JavaScript is required to for searching.
Skip Navigation Links
Exit Print View
Oracle Solaris Studio 12.3: C User's Guide     Oracle Solaris Studio 12.3 Information Library
search filter icon
search icon

Document Information


1.  Introduction to the C Compiler

2.  C-Compiler Implementation-Specific Information

2.1 Constants

2.1.1 Integral Constants

2.1.2 Character Constants

2.2 Linker Scoping Specifiers

2.3 Thread Local Storage Specifier

2.4 Floating Point, Nonstandard Mode

2.5 Labels as Values

2.6 long long Data Type

2.6.1 Printing long long Data Types

2.6.2 Usual Arithmetic Conversions

2.7 Case Ranges in Switch Statements

2.8 Assertions

2.9 Supported Attributes

2.10 Warnings and Errors

2.11 Pragmas

2.11.1 align

2.11.2 c99

2.11.3 does_not_read_global_data

2.11.4 does_not_return

2.11.5 does_not_write_global_data

2.11.6 dumpmacros

2.11.7 end_dumpmacros

2.11.8 error_messages

2.11.9 fini

2.11.10 hdrstop

2.11.11 ident

2.11.12 init

2.11.13 inline

2.11.14 int_to_unsigned

2.11.15 must_have_frame

2.11.16 nomemorydepend

2.11.17 no_side_effect

2.11.18 opt

2.11.19 pack

2.11.20 pipeloop

2.11.21 rarely_called

2.11.22 redefine_extname

2.11.23 returns_new_memory

2.11.24 unknown_control_flow

2.11.25 unroll

2.11.26 warn_missing_parameter_info

2.11.27 weak

2.12 Predefined Names

2.13 Preserving the Value of errno

2.14 Extensions

2.14.1 _Restrict Keyword

2.14.2 __asm Keyword

2.14.3 __inline and __inline__

2.14.4 __builtin_constant_p()


2.15 Environment Variables




2.15.4 TMPDIR

2.16 How to Specify Include Files

2.16.1 Using the -I- Option to Change the Search Algorithm Warnings

2.17 Compiling in Free-Standing Environments

2.18 Compiler Support for Intel MMX and Extended x86 Platform Intrinsics

3.  Parallelizing C Code

4.  lint Source Code Checker

5.  Type-Based Alias Analysis

6.  Transitioning to ISO C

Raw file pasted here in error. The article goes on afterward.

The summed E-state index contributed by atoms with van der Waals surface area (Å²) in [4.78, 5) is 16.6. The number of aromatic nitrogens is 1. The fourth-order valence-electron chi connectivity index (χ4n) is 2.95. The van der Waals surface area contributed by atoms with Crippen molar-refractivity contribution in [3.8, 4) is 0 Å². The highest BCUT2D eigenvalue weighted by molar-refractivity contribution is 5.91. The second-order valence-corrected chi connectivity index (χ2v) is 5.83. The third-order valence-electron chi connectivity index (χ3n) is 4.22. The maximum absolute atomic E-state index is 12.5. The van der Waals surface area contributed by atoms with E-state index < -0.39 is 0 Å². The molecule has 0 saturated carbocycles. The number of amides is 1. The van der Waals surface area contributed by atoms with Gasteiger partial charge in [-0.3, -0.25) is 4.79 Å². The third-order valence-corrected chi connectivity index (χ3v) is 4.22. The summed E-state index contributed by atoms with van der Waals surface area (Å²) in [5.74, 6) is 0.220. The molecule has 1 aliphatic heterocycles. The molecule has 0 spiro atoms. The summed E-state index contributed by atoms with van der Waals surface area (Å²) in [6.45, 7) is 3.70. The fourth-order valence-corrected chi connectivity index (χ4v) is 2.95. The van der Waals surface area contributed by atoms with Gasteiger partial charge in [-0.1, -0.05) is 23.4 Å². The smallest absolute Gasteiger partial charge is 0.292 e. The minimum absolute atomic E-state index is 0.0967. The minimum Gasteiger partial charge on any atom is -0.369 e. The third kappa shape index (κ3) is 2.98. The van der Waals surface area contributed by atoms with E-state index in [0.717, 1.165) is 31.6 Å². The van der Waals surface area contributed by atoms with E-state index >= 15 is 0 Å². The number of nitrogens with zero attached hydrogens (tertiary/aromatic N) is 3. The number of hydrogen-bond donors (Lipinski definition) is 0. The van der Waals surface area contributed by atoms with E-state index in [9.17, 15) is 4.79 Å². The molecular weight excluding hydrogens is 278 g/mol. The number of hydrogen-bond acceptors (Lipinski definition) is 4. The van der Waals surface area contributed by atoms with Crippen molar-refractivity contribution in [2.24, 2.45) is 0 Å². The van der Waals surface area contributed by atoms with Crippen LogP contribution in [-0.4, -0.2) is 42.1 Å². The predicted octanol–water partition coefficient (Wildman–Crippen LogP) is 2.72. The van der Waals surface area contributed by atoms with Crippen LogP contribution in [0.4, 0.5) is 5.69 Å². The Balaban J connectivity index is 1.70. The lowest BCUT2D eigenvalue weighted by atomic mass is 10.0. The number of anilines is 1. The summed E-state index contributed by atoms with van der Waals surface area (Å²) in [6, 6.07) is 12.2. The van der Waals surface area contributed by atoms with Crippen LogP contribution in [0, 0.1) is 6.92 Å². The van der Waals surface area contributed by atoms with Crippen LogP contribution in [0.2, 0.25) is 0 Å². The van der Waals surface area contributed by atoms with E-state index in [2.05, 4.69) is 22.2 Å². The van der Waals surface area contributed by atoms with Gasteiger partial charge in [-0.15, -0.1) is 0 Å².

7.  Converting Applications for a 64-Bit Environment

8.  cscope: Interactively Examining a C Program

A.  Compiler Options Grouped by Functionality

B.  C Compiler Options Reference

C.  Implementation-Defined ISO/IEC C99 Behavior

D.  Features of C99

E.  Implementation-Defined ISO/IEC C90 Behavior

F.  ISO C Data Representations

G.  Performance Tuning

H.  Oracle Solaris Studio C: Differences Between K&R C and ISO C


2.3 Thread Local Storage Specifier

Take advantage of thread-local storage by declaring thread-local variables. A thread-local variable declaration consists of a normal variable declaration with the addition of the variable specifier __thread. For more information, see B.2.157 -xthreadvar[=o].

You must include the __thread specifier in the first declaration of the thread variable in the source file being compiled.

You can only use the __thread specifier in the declaration of an object with static storage duration. You can statically initialize a thread variable as you would any other object of static-storage duration.

Variables that you declare with the __thread specifier have the same linker binding as they would without the __thread specifier. This includes tentative definitions, such as declarations without initializers.

The address of a thread variable is not a constant. Therefore, the address-of operator (&) for a thread variable is evaluated at run time and returns the address of the thread variable for the current thread. As a consequence, objects of static storage duration are initialized dynamically to the address of a thread variable.

The address of a thread variable is stable for the lifetime of the corresponding thread. Any thread in the process can freely use the address of a thread variable during the variable’s lifetime. You cannot use a thread variable’s address after its thread terminates. After a thread terminates, all addresses of that thread’s variables are invalid.